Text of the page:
Omegon Telescope Pro RC 203/1624 review

Omegon Telescope Pro RC 203/1624 review

The Omegon Telescope Pro RC 203/1624 is aimed at experienced astrophotographers.

We began our imaging session with the Hercules Globular Cluster, taking a series of 5- and 10-minute exposures that revealed sharp details and colour at the core, continuing to the outer edges as well.

The Dumbbell Nebula and the Whirlpool Galaxy were similarly impressive.

When our 15-minute exposure of the Whale Galaxy appeared on the screen it was a real 'wow!' moment.

We found a bright galactic core and beautifully defined dark dust lanes, all captured with crisp sharpness.

Read our full Omegon Telescope Pro RC 203/1624 review.


TS 65mm f/6.5 Quadruplet Astrograph

TS 65mm f6.5 Quadruplet Astrograph

The Teleskop-Service 65mm Quadruplet Astrograph has 2-inch rack-and-pinion focuser that's well-made and securely held our camera and astro imaging kit with no slippage, even with the tube pointing up towards the zenith.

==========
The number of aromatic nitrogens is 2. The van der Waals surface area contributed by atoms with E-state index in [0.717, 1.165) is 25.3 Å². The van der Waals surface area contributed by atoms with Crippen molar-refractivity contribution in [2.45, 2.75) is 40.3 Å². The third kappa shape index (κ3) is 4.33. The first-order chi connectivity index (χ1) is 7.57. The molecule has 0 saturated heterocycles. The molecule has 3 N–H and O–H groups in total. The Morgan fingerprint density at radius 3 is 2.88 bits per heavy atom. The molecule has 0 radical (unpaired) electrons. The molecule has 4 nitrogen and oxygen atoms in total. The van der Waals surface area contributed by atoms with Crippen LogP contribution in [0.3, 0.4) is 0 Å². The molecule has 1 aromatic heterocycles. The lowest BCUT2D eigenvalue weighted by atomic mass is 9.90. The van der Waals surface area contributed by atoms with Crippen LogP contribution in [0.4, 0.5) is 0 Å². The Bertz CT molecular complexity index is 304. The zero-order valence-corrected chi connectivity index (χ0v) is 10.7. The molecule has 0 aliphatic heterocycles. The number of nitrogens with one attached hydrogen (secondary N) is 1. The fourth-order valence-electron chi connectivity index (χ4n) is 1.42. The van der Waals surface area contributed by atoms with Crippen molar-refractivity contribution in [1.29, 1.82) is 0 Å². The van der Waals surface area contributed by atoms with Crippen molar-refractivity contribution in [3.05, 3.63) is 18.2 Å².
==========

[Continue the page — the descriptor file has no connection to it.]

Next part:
The multicoated 65mm aperture, f/6.5 triplet lens has a focal length of just 420mm. This makes for a 3° by 2° field with the typical APS-C size sensor found in DSLR cameras.

This field of view would hold Orion’s ‘belt’ stars. During our star test we captured Vega and were really impressed.

It showed excellent star shapes at the centre and into the corners of our CCD camera's field of view.

We then turned to the Milky Way and captured the nebulosity around the star Sadr in Cygnus. We were very impressed with this telescope.

Read our full TS 65mm f/6.5 Quadruplet Astrograph review.


Altair 8-inch F4 Photo Newtonian Telescope

Altair 8-inch F4 Photo Newtonian Telescope review

This reflecting telescope from Altair is designed to be used for astrophotography.

It's a sturdy steel tube with rings and fittings and weighs about 8.4kg even without astro imaging equipment attached. As a result, you'll need a very strong, good mount to make the most of its light-gathering power.

We imaged the Dumbbell Nebula, using the surrounding star field to check star shapes, which looked good right into the corners of the view.

We proceeded with short 5-minute exposures and were reminded why fast Newtonian imaging astrographs are so attractive to astrophotographers.

Read our full Altair 8-inch F4 Photo Newtonian Telescope review.


Celestron Inspire 100AZ refractor